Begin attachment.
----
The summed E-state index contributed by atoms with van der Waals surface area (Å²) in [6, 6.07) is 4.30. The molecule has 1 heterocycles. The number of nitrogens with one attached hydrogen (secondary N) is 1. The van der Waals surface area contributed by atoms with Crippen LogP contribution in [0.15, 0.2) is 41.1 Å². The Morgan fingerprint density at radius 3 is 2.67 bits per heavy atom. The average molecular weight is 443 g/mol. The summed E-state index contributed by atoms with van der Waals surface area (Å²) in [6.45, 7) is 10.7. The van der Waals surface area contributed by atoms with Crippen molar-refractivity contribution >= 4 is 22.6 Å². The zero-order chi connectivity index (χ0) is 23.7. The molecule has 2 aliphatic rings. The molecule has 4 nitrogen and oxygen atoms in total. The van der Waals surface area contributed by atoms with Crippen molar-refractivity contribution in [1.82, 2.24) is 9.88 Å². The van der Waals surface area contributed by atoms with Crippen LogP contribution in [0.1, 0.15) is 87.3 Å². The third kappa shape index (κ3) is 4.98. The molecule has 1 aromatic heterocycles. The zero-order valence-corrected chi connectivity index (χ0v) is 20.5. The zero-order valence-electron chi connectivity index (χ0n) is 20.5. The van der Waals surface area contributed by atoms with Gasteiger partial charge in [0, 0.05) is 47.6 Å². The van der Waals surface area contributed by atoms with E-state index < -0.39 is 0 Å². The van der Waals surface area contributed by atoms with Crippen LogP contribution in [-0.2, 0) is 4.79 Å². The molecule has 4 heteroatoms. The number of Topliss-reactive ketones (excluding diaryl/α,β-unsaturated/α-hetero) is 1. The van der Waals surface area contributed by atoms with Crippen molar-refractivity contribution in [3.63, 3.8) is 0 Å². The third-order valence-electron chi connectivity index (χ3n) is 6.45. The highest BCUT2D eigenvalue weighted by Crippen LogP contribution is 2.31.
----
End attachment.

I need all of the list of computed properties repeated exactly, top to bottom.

The summed E-state index contributed by atoms with van der Waals surface area (Å²) in [6, 6.07) is 4.30. The molecule has 1 heterocycles. The number of nitrogens with one attached hydrogen (secondary N) is 1. The van der Waals surface area contributed by atoms with Crippen LogP contribution in [0.15, 0.2) is 41.1 Å². The Morgan fingerprint density at radius 3 is 2.67 bits per heavy atom. The average molecular weight is 443 g/mol. The summed E-state index contributed by atoms with van der Waals surface area (Å²) in [6.45, 7) is 10.7. The van der Waals surface area contributed by atoms with Crippen molar-refractivity contribution >= 4 is 22.6 Å². The zero-order chi connectivity index (χ0) is 23.7. The molecule has 2 aliphatic rings. The molecule has 4 nitrogen and oxygen atoms in total. The van der Waals surface area contributed by atoms with Crippen molar-refractivity contribution in [1.82, 2.24) is 9.88 Å². The van der Waals surface area contributed by atoms with Crippen LogP contribution in [0.1, 0.15) is 87.3 Å². The third kappa shape index (κ3) is 4.98. The molecule has 1 aromatic heterocycles. The zero-order valence-corrected chi connectivity index (χ0v) is 20.5. The zero-order valence-electron chi connectivity index (χ0n) is 20.5. The van der Waals surface area contributed by atoms with Gasteiger partial charge in [0, 0.05) is 47.6 Å². The van der Waals surface area contributed by atoms with E-state index < -0.39 is 0 Å². The van der Waals surface area contributed by atoms with Crippen LogP contribution in [-0.2, 0) is 4.79 Å². The molecule has 4 heteroatoms. The number of Topliss-reactive ketones (excluding diaryl/α,β-unsaturated/α-hetero) is 1. The van der Waals surface area contributed by atoms with Crippen molar-refractivity contribution in [3.63, 3.8) is 0 Å². The third-order valence-electron chi connectivity index (χ3n) is 6.45. The highest BCUT2D eigenvalue weighted by Crippen LogP contribution is 2.31.